The call for Kid Reporter applications is now open! Click here to learn more.

The Soap Myth

A play about the Holocaust explores how events of the past are interpreted for future generations. 

On January 24 and 25, the North Coast Repertory Theater of San Diego presented a benefit reading of The Soap Myth. The play dramatizes a debate between a Holocaust survivor, a journalist, and historians.

Written by Jeff Cohen, The Soap Myth addresses a fundamental question: Who gets to decide what will be documented about the past—those who lived it or those who interpret it?

Academy Award-winning actor Richard Dreyfuss played the role of the Holocaust survivor. Dreyfuss is passionate about the study of history. He encouraged me after I won the Who Was? History Bee in 2020, and I was excited to meet him in person. 

“I would have been thrilled to be a high school history teacher,” Dreyfuss said. “I can tell you stories about my history teachers, fabulous people who made me think.”

Dreyfuss brings his love of history to acting. He also advocates for civics education in schools through his nonprofit organization, The Dreyfuss Civics Initiative. 


Actor Richard Dreyfuss shares a love of history with Quade. 


After the reading, the actor participated in a discussion with Holocaust scholar Michael Berenbaum. Berenbaum served as the project director in the creation of the United States Holocaust Memorial Museum in Washington, D.C. He is also a past president and chief executive officer of the Survivors of the Shoah [Holocaust] Visual History Foundation, which is now a part of the University of Southern California.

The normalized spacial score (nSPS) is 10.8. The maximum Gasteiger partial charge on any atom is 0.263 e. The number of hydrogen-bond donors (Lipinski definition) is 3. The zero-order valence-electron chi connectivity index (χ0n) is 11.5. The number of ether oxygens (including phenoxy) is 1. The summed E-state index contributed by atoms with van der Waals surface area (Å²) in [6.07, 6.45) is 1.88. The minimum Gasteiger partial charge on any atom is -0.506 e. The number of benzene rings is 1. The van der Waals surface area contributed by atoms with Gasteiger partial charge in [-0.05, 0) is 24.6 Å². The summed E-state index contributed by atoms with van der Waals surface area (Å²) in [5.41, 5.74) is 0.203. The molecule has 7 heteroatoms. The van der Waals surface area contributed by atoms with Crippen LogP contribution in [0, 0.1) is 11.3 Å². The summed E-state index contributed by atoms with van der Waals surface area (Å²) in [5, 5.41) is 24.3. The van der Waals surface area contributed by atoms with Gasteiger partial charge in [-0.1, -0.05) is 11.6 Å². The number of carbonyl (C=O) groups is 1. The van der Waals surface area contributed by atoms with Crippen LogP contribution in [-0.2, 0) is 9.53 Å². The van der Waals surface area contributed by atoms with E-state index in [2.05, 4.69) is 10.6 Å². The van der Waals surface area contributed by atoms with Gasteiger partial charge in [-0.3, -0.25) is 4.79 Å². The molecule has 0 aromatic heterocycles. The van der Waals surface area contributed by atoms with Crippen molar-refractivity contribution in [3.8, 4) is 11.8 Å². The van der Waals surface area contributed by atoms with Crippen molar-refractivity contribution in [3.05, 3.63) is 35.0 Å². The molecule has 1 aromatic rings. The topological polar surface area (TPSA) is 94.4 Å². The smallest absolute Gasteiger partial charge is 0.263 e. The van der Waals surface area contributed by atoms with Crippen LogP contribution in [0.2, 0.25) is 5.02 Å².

"We took the testimony of 52,000 survivors in 32 languages in 57 countries,” Berenbaum said. “So we heard from the survivors and listened to the survivors.”

Berenbaum emphasized the importance of preserving first-hand accounts of the Holocaust, which began more than 80 years ago in Nazi Germany, in order to learn lessons for the future. 

“This play concludes at a very profound moment,” Berenbaum said. “It’s the moment we are at in history.  We are now moving from living memory to historical memory. Living memory is the memory of the survivor in all of their humanity.”


Quade with renowned Holocaust scholar Michael Berenbaum at the North Coast Repertory Theater in San Diego, California


Throughout his career, Cohen has used theater as a forum for discussions about history and civics. He was in attendance during the reading. “Art, in general, and drama, more specifically, have been the cornerstones of history and culture for thousands of years,” he said. 

Cohen, who is also an award-winning producer and director, said that theater and the arts are a great way to explore historical events and help young audiences learn from them.   

“The writings of survivors like Elie Wiesel, the diaries of victims like Anne Frank, and dramas like The Soap Myth, help ensure that not only will the history of the Holocaust never be forgotten,” he said, “but the lessons of the Holocaust will continue to be learned.”








Photos courtesy of the author